Wednesday, July 04, 2007

Block- and screen-printed fabric

Rifferaffe posted a couple days ago about Galbraith and Paul, Philadelphia designers who block-print fabric yardage. She asks in her post why there are so few people block printing yardage, and I agree that it's a good question. I suggested in her comments that perhaps it's due to the ubiquity of screen printing—every art student and his brother seems to be selling printed t-shirts. At any rate, when it comes to printed yardage, commercially printed or hand-dyed fabric seem to be the only real choices available to quilters. It seems like we should have more independently printed options, particularly considering the pro-pattern trend that's been in the air for a while.

There are in fact several people I've been noticing recently who sell short-run screen-printed fabric, including the Australian trio of Lara Cameron, Shannon Lamden, and Kristen Doran. Come to think of it, I don't know of any independent designers selling printed yardage who aren't Australian. Why is that? Add Prints Charming (designers of the widely admired Follow Your Imagination line for FreeSpirit, as well as hand-screened fabric) to the mix, and it starts to look like Australia is leading the charge of a certain type of modern textile design. I used some Follow Your Imagination prints in Spots, and I'm keeping my eye on the independent designers—they come out with new colourways all the time.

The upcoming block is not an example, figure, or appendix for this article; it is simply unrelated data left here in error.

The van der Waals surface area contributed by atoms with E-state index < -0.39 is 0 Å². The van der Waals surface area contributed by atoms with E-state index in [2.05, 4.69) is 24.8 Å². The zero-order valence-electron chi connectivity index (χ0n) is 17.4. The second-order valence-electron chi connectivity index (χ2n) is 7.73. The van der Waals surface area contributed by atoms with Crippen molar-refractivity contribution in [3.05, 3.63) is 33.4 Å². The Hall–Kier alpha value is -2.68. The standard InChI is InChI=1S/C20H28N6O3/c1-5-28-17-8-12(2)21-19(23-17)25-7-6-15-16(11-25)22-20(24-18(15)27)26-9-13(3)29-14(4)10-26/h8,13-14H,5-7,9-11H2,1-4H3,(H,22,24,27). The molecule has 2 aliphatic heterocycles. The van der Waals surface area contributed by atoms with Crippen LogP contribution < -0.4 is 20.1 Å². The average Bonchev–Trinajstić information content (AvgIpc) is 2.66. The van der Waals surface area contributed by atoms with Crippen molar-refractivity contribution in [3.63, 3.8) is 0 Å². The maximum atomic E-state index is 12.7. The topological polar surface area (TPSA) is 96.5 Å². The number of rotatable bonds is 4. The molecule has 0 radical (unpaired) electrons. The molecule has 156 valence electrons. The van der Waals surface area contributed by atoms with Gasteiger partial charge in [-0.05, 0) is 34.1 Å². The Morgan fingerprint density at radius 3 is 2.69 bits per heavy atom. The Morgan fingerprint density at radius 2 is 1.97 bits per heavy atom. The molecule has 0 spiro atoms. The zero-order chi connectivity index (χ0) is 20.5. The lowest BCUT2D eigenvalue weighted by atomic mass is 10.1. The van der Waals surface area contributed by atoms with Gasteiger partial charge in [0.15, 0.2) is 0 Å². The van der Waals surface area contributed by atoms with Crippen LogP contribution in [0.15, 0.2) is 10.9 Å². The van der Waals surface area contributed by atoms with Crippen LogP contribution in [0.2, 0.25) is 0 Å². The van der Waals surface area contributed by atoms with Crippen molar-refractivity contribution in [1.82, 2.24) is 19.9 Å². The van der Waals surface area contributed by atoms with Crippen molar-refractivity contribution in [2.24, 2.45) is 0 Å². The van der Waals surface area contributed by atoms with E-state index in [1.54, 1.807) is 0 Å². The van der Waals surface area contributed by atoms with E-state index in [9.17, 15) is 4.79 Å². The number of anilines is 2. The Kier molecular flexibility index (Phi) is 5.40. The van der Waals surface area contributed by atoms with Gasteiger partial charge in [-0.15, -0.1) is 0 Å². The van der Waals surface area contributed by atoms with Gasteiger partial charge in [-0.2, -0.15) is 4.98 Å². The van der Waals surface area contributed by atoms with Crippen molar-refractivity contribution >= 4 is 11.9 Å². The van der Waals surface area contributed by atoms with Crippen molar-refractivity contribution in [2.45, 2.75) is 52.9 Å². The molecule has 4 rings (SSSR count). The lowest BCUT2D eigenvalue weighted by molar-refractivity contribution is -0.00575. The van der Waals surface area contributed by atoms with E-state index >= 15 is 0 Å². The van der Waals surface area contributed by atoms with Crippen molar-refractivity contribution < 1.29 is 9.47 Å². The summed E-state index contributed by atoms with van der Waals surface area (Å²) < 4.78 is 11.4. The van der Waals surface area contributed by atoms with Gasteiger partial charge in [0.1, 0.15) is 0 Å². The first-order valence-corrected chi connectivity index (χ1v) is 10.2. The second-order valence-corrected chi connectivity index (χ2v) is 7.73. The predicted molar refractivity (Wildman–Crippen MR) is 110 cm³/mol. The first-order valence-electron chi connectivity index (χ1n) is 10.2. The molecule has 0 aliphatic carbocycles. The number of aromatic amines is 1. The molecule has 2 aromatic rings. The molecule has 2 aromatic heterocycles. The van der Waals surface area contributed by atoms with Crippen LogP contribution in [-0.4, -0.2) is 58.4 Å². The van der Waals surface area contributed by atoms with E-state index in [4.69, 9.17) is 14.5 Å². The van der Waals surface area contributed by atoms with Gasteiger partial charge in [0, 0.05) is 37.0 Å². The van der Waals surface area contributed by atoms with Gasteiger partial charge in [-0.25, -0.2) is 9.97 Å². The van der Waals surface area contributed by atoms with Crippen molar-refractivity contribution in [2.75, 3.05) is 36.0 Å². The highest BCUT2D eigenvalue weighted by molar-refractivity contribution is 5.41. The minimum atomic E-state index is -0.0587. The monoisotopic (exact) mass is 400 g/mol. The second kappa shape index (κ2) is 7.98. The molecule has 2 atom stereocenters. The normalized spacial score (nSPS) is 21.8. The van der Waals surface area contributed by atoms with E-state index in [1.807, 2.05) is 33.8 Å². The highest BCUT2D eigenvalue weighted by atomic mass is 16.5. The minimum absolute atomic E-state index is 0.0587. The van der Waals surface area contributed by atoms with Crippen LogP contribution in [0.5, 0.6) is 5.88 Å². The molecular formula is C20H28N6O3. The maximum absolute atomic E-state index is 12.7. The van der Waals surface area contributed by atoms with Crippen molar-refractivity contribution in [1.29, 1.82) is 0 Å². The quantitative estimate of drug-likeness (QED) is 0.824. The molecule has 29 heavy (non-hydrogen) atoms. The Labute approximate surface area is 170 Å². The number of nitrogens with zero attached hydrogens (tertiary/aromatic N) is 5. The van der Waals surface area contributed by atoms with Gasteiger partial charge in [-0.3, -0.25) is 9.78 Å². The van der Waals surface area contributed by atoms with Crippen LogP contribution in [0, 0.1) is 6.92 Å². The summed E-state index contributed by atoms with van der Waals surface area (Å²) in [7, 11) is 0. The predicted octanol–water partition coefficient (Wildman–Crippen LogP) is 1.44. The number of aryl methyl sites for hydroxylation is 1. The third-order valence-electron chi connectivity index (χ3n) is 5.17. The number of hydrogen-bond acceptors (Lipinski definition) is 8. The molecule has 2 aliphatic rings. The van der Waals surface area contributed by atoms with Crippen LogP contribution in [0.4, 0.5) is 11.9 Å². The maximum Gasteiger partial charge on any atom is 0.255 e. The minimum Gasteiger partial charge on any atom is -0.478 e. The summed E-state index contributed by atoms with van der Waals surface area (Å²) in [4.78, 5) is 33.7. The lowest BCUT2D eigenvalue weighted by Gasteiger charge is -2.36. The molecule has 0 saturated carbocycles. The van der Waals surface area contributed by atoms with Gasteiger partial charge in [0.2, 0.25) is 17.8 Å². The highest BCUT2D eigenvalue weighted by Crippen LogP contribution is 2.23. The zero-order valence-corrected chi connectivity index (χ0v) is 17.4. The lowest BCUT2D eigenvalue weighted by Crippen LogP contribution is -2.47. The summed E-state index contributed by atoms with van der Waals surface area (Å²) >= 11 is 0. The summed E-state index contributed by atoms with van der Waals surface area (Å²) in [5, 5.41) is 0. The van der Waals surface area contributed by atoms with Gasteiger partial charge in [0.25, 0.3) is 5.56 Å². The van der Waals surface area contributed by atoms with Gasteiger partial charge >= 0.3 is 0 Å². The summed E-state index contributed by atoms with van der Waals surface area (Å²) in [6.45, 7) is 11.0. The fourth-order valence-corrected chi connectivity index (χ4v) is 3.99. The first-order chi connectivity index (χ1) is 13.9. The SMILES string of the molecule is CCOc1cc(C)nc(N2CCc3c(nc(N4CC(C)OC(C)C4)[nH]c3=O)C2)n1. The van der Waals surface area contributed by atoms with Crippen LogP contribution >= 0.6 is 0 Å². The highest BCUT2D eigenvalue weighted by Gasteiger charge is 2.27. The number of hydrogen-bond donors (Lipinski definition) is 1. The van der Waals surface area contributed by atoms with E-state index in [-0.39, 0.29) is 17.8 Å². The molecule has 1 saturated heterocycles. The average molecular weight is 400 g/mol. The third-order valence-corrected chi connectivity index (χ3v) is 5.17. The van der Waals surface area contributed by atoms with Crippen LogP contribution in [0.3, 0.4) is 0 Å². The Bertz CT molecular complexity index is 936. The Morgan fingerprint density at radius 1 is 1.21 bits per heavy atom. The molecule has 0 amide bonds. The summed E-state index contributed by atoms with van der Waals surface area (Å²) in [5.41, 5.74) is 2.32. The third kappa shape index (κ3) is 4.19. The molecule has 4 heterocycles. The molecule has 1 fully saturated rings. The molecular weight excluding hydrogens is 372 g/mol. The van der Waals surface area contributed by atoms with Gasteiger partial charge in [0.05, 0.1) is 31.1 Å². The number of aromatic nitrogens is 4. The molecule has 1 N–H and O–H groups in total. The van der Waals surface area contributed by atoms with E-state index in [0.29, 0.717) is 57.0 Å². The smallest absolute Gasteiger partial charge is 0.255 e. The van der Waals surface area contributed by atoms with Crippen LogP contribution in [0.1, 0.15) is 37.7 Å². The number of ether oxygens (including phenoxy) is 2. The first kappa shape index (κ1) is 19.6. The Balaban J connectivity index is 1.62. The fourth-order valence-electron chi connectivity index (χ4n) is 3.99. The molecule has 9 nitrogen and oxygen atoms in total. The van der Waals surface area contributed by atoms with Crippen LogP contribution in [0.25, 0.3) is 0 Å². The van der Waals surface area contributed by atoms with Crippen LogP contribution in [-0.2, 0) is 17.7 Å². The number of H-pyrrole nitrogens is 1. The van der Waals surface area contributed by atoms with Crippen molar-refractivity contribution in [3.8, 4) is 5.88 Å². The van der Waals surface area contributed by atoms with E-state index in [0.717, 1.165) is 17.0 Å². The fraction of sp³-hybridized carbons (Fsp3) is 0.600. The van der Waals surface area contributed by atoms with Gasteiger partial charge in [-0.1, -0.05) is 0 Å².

Feeding Frenzy printed pigeon books

But back to block printing. I've been thinking about block printing small amounts of yardage myself for a while now—these notebooks were test runs for some "Feeding Frenzy" pigeon fabric I'd like to print. Block printing each pigeon individually (as opposed to all together on a block or screen laid out ahead of time) gave me a lot more control to vary the design rather than make strict repeats, though it's obviously pretty labour-intensive. I liked how the bookcovers turned out, but the chocolate brown cover looks better in the photo (the ink isn't opaque enough for the dark fabric), so I planned to get more appropriate ink before starting on more fabric. And now, of course, the whole op has been postponed until after The Move.

Naturally I'd love to use fabric like this in quilting, but I'll have to run some tests to see if the sewing machine cooperates. The ink isn't too heavy, so hopefully it won't gum up the needle.

4 comments:

Libby said...

Wow thanks for the links - very interesting post.

mizu designs said...

I love the bird feeding pattern you're trying out! Lara put me onto your blog (thanks Lara:). Just wanted to let you know about an American who is blockprinting onto fabric, Kristin from:
www.moonteaartwork.etsy.com
But yes, you're right, we Australians do seem to be taking up the handprinted fabric space!

Thea said...

I'm surprised to learn that nobody in the States is doing short-run screen prints. We do as well but yes, we too are Australian.

Anonymous said...

well, I am here to represent the small population of American hand printers of fabric in Schenectady, New York. I am 3hirs away from each oof these cities:
Boston, Manhatten, and Montreal,Canada.

I print short runs and offer custom colors. ] I hope I am able to share a video of my work.
My most current line is called"Bring Outside in" /Users/Carol/Pictures/iPhoto Library/Modified/2008/Roll 351/IMG_0053.JP /Users/Carol/Pictures/iPhoto Library/Origina/Users/Carol/Pictures/iPhoto Library/Modified/2008/Roll 351/IMG_0055.JPGls/2008/Roll 348/IMG_0007.JPG